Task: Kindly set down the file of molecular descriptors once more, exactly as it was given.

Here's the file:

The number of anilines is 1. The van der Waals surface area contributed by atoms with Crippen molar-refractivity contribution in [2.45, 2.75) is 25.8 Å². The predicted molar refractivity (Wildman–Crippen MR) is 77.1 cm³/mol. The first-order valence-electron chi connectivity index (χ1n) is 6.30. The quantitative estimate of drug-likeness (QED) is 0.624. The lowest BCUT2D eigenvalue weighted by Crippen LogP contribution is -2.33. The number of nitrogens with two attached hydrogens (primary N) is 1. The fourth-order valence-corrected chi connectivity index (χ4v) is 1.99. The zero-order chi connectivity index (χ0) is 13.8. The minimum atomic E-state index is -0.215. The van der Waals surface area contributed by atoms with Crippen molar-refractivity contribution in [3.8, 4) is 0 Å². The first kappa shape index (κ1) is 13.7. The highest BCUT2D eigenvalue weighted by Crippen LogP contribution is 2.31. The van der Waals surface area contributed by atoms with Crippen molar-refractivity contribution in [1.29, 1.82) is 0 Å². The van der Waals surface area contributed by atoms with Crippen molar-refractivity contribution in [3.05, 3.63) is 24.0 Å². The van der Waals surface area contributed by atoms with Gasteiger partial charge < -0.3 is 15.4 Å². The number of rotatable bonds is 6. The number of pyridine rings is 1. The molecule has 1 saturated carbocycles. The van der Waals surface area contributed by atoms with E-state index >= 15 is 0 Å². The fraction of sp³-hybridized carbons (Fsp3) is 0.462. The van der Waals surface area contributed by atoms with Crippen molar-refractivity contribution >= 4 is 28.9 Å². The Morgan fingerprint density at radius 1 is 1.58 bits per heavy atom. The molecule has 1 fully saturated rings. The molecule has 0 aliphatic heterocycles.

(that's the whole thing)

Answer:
The number of anilines is 1. The van der Waals surface area contributed by atoms with Crippen molar-refractivity contribution in [2.45, 2.75) is 25.8 Å². The predicted molar refractivity (Wildman–Crippen MR) is 77.1 cm³/mol. The first-order valence-electron chi connectivity index (χ1n) is 6.30. The quantitative estimate of drug-likeness (QED) is 0.624. The lowest BCUT2D eigenvalue weighted by Crippen LogP contribution is -2.33. The number of nitrogens with two attached hydrogens (primary N) is 1. The fourth-order valence-corrected chi connectivity index (χ4v) is 1.99. The zero-order chi connectivity index (χ0) is 13.8. The minimum atomic E-state index is -0.215. The van der Waals surface area contributed by atoms with Crippen molar-refractivity contribution in [3.8, 4) is 0 Å². The first kappa shape index (κ1) is 13.7. The highest BCUT2D eigenvalue weighted by Crippen LogP contribution is 2.31. The van der Waals surface area contributed by atoms with Crippen molar-refractivity contribution in [1.29, 1.82) is 0 Å². The van der Waals surface area contributed by atoms with Crippen molar-refractivity contribution in [3.05, 3.63) is 24.0 Å². The van der Waals surface area contributed by atoms with Gasteiger partial charge < -0.3 is 15.4 Å². The number of rotatable bonds is 6. The number of pyridine rings is 1. The molecule has 1 saturated carbocycles. The van der Waals surface area contributed by atoms with E-state index >= 15 is 0 Å². The fraction of sp³-hybridized carbons (Fsp3) is 0.462. The van der Waals surface area contributed by atoms with Crippen molar-refractivity contribution >= 4 is 28.9 Å². The Morgan fingerprint density at radius 1 is 1.58 bits per heavy atom. The molecule has 1 fully saturated rings. The molecule has 0 aliphatic heterocycles.